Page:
Seeing Stars – Astronomy Trip to Armagh Planetarium

Seeing Stars –

A parent’s view of the Astronomy School Trip to the Armagh Observatory & Planetarium.


Losing any shred of dignity I may have had I in my daughter’s eyes, I went on the school trip to the Armagh Observatory on the 18 December 2012.  I had been given a set of instructions, not by Mrs Milligan, but by my daughter before the trip.  Do your best not to embarrass me in front of my friends; do not ask endless questions or worse force me to answer these questions; refrain from squealing with excitement when you see a) The Grubb Telescope or b) the Ernshaw long-case clock circa 1808 (cutting edge time technology  of its day).  Do not volunteer me for activities and DO NOT UNDER ANY CIRCUMSTANCES wear your celestial t-shirt, it is not appropriate to go themed.

This all started when I collected Hannah from Astronomy Camp at Halloween in the Ulster Folk and Transport Museum. I spoke to Mrs Milligan and told her that I had a contact at the Observatory and how it would make a really good trip for the GCSE group. A number of emails later Mrs Milligan had organised the day trip and it was at this point I begged to go too. My kids used to love me going on their school trip but admittedly that was in primary school, but with my Access NI accreditation still valid I offered my assistance and paid up for two.

Patrick Moore had a long association with Armagh

King George III’s telescope used to view the transit of Venus in 1769









I have always been interested in stargazing and when the opportunity arose I would attend any special events organised by the Irish Astronomical Association, usually with the kids in tow.  So it is no surprise that Hannah was keen to study the Year 10 GCSE in Astronomy.  The coach left Glenlola on a pretty frosty morning and it wasn’t that long before we arrived at the Armagh Observatory.  Crammed into their dining room we waited for our special tour; special because you have to be invited!  We met the Director Professor Mark Bailey and were told the history of the Armagh Observatory by John and its importance in the world of Astronomy.  The Observatory was established in 1790 by the Church of Ireland Archbishop of Armagh, Richard Robinson.  He was a rich and influential man who embodied the spirit of his age.  Impressed by the Rector of Cookstown who observed and reported on the transit of Mercury to the Royal Astronomer in England from his own small private observatory in 1782, the Archbishop Robinson decided to include an Observatory in his plans for the City of Armagh.

The Ernshaw long-case clock circa 1808

The infamous Grubb telescope with John our guide











The need for accurate positions of stars was one of the principal reasons for the observatory as they were required for ship navigation to trade goods across the Empire but it was also used to provide a framework for the measurement of the positions of the planets.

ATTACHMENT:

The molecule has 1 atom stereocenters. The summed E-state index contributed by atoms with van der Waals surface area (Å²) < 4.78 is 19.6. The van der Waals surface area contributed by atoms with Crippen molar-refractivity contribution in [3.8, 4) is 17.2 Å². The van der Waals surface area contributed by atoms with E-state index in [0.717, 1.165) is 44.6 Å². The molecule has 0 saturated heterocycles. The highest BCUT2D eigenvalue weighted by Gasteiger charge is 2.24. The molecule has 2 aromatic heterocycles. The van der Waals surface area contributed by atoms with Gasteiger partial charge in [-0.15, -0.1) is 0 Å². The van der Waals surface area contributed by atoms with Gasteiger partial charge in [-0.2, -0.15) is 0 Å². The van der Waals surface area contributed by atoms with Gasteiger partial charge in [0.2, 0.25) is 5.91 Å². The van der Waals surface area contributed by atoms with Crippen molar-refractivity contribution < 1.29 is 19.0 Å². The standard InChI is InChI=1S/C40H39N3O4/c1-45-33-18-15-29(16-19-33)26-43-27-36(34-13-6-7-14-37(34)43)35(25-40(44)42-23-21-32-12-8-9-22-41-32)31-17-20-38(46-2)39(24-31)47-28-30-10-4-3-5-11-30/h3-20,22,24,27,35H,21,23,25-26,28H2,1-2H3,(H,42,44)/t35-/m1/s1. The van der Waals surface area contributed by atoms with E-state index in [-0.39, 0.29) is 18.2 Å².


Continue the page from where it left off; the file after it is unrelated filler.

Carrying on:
This latter reason was scientifically more important as it was only by careful, frequent and accurate observations of the planets, that Newton’s law of gravitation, one of the most fundamental laws of physics, could be verified.  Admit it; I lost you all there for a moment didn’t I?  Anyway the Observatory has a number of historically important telescopes and clocks which we all got to look at before going outside and taking part in the human orrery which allowed the girls to play the parts of the planets moving around the sun in a big scale model.  It explains the fundamental ideas in astronomy, mathematics and space science in a fun way.

Unfortunately Glenlola school uniform doesn’t include Ugg boots to keep the toes from freezing, so eventually they let us back inside to thaw out and have lunch before heading off again to the Planetarium in the afternoon.

I’m sure many of you have been to the Planetarium and so it will not surprise you to discover the delights of the 3D digital theatre and the comfy chairs.  If you haven’t been for a while it’s definitely worth a trip and interesting for all the family.  After the star show the girls were treated to a special question and answer session helping them to have a greater understanding of the GCSE course before getting back on the bus to Bangor.

I would like to thank the teachers, Mrs Milligan and Mrs Edwards and not forgetting Hannah, for permitting me to go on the Astronomy Trip.  I had a great time.  By the way, Hannah hid my cosmic t-shirt on the day of the trip; just to be sure I didn’t embarrass her. Hopefully in time and with therapy she’ll make a full recovery.

Nikki Ardill

Mother of Hannah, Year 10